The 60 stamp indicates a manufacture date of October 1966 which is exactly the same as indicated by the first two digits of the serial number on the original dolphin caseback.

We’ve reached the point at which we contemplate re-casing the movement.  The original SGP case is a write-off and so I assign the old stock steel case as a suitable home for the freshly serviced movement.

Unfortunately, the case did not come with a crown and so I have to source a steel crown from one of the 8306 parts watches that I’ve had languishing for a number of years.  The stem on the parts watch crown is too short for this case and so I’ll need to swap that over.  The crown itself features a properly encapsulated gasket and unsurprisingly it is hardened and no longer fit for purpose.  I resolve to try the gasket extraction routine described elsewhere on this blog.  For those of you new to the process, it involves serial micro-gasket stuffing to the point that the retaining washer cries out in protest and adopts the appearance of a prolapsing sphincter (apologies for that imagery!).

Eventually, the washer can be released, providing access to the gasket.

You should be able to see that this design of crown does not really allow for a clean escape route for the washer with the result that the lip of the crown is somewhat mangled by the experience.  However, we should remember that this is an exercise in restoring water resistance not a beauty contest.  Having cleaned the crown and located a suitable replacement gasket, we can lubricate it and introduce it to the crown.

The injured washer is fitted using a staking tool, shortly followed by the original stem, harvested from the crown from the original case.

One of the features of both watches that I particularly enjoyed was the exaggerated profiles of their first-generation high top tempered mineral glass crystals.  The crystal fitted to the new case is of a much lower profile and I decided to replace it with the only other Type I 320W10GN that I have:  an aftermarket facsimile produced originally by East Tech Manufacturing.  That crystal is currently fitted to my first 6105-8000 but to be honest, I’ve never quite got on with the shrinking effect that it has on the dial of that watch.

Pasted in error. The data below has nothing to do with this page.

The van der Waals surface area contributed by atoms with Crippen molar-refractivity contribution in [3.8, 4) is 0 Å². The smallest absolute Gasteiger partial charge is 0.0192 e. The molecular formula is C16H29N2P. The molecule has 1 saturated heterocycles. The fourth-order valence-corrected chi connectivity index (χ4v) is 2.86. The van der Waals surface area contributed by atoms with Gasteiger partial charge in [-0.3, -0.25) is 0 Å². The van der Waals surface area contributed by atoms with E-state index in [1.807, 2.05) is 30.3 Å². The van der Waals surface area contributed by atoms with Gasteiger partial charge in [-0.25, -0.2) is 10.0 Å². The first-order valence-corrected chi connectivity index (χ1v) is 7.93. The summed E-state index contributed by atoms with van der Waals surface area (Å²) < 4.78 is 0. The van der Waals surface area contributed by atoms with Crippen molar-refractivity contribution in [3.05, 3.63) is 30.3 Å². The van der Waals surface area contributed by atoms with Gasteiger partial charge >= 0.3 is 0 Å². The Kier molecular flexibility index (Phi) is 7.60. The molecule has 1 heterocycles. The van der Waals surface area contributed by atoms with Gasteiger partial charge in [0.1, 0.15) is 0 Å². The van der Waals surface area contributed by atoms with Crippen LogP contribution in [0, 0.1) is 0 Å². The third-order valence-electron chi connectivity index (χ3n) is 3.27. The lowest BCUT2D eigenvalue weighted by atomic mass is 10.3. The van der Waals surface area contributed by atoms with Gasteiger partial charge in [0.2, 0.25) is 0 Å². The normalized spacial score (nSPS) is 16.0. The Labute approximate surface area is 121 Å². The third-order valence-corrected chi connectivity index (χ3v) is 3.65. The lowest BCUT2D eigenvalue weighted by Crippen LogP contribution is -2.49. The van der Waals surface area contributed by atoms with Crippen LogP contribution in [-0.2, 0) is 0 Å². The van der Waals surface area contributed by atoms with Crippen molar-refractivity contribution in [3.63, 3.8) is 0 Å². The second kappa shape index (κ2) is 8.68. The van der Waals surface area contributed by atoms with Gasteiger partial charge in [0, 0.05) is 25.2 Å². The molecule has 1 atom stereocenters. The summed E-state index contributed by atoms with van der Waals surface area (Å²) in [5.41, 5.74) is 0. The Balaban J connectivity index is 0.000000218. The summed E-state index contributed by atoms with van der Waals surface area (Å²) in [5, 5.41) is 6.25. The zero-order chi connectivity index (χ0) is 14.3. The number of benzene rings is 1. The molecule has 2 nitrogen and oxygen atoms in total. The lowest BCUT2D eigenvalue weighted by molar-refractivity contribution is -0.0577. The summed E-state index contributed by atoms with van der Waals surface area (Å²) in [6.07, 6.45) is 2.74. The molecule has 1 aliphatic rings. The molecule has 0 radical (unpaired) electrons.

And so I resolve to perform a swap.  First remove the lower profile 320W10GN from the new 8346 case, revealing a pair of box fresh crystal gaskets.

Having extracted the high top crystal from the 6105, I clean it and fit to the 8346 case.

That’s more like it!  It’s not especially relevant to the current project, but it is worth just taking a look at how the low profile OEM crystal from the Seikomatic case now looks in the 6105 case.

I am really happy with the result.  It is perhaps a little lower of profile than is my ideal for these watches but I think the effect with this example is spot on.

We are now ready to unite the movement with the case, fit the crown and stem and survey before packaging the whole lot up.

I think it is just worth remarking what a handsome movement this is and what an air of sophistication it offers compared to some of the parallel Seiko calibres of the time whose somewhat more agricultural magic lever autowind systems were fitted as additional modules to base movements original conceived as hand wind.

Gasket lubricated, the case back is screwed into position and we can take a look at the effect from the front.

You will have your own opinions I am sure about whether you think this is a successful transformation but I for one am more than satisfied.  The only loose end now is the choice of strap.  I rather think that this watch needs a bracelet but I have only one contender and that has been bagsied by the other watch.  I choose instead to fit a black crocodile Hirsch.

This concludes part 1 of our two-part project.  Part 2 follows shortly.